Magy Ganiko was born in Buenos Aires in 1959. He currently works and resides in Buenos Aires. He is a multidisciplinary artist, choreographer, director, dancer, performer and visual artist and studied filmmaking in Paris. He has taken his creations to Japan, Hong Kong, France, Belgium, Germany and Norway. As the son of Japanese immigrants from Okinawa, Japan, the blend of Asian and Latin American culture has defined and influenced his artistic production. Ganiko studied Butoh dance in Japan with the great Kazuo Ohno. His universe is about reinventing the present with a new, liberating myth. In his work, he explores paradoxes such as impulse-reason, profane-sacred, myths, kitsch, disease, deformation, and Hiroshima-Nagasaki, where his father brought help after the bombs.
His works include Water Reflections (1997), in collaboration with Japanese multimedia artist Haruo Higuma; Lamentaciones de un pétalo de jazmín (1998); Le Pont du Vent (1998), with French choreographer Fabienne Brioudes; MurMurs (2006); Mysteries of Love (2007); Tintorería Tokio (2008); Utaki (2009); La forêt pendu d´un arbre / El bosque colgado de un árbol (2010); Riachuelo (2016).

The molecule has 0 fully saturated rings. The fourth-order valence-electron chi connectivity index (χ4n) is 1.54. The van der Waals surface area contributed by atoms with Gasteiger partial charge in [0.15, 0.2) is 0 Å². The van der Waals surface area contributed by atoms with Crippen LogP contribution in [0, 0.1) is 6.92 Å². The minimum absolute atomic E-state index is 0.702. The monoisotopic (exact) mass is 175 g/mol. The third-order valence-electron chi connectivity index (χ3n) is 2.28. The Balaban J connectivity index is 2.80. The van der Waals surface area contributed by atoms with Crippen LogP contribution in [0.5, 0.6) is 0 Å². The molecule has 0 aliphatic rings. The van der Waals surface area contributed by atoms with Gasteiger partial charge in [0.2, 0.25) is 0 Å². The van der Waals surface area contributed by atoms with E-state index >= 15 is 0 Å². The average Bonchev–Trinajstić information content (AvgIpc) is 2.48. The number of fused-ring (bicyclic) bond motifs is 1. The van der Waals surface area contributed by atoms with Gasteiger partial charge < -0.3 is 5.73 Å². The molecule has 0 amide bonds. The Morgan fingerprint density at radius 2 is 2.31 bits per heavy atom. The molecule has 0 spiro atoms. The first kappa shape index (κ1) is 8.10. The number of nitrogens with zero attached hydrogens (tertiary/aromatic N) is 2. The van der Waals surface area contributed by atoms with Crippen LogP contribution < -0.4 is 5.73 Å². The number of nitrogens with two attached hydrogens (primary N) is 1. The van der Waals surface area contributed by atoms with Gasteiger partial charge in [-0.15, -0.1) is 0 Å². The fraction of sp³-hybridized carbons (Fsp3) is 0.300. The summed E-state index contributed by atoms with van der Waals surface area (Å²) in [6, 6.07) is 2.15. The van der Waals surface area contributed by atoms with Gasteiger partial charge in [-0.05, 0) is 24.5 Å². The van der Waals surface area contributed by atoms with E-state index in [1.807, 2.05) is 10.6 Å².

In 2012, he moved back to Argentina and created Espacio Utaki, where he develops the MOI movement and work method.
Magy Ganiko inspires himself in the blue world of the French painter, Yves Klein to choreograph ZonaZero. Klein is strongly related to Japanese culture: Judo expert, he visited Hiroshima and discovered how the atomic bomb flash had printed objects and human bodies on walls, stairs, and the pavement. As a consequence of this trip, the artist creates an anthropometry entitled Hiroshima.
Ginko, whose father was a hibakusha (Japanese word for the surviving victims of nuclear radiation), defines his own work as “turmoil” rather than as a formal staged piece or performance. To cause turmoil, to sink, to go adrift, to go down, to be in a state of uncertainty in the middle of a storm: as a ship that is uncontrolled at the mercy of storms. The limit of turmoil is where everything that is superficial disappears, where the essential becomes a life-and-death haiku. Devastation as “point zero” to arise as a phoenix from the ashes of horror.
In his search to achieve the immaterialization of art, Klein finds that the exchange of gold for an immaterial sensitivity area was the most realistic form of art, and also of the art of tomorrow. For Ganiko, ZonaZero is an area of alchemical transparency where the body exchanges darkness for light through dance.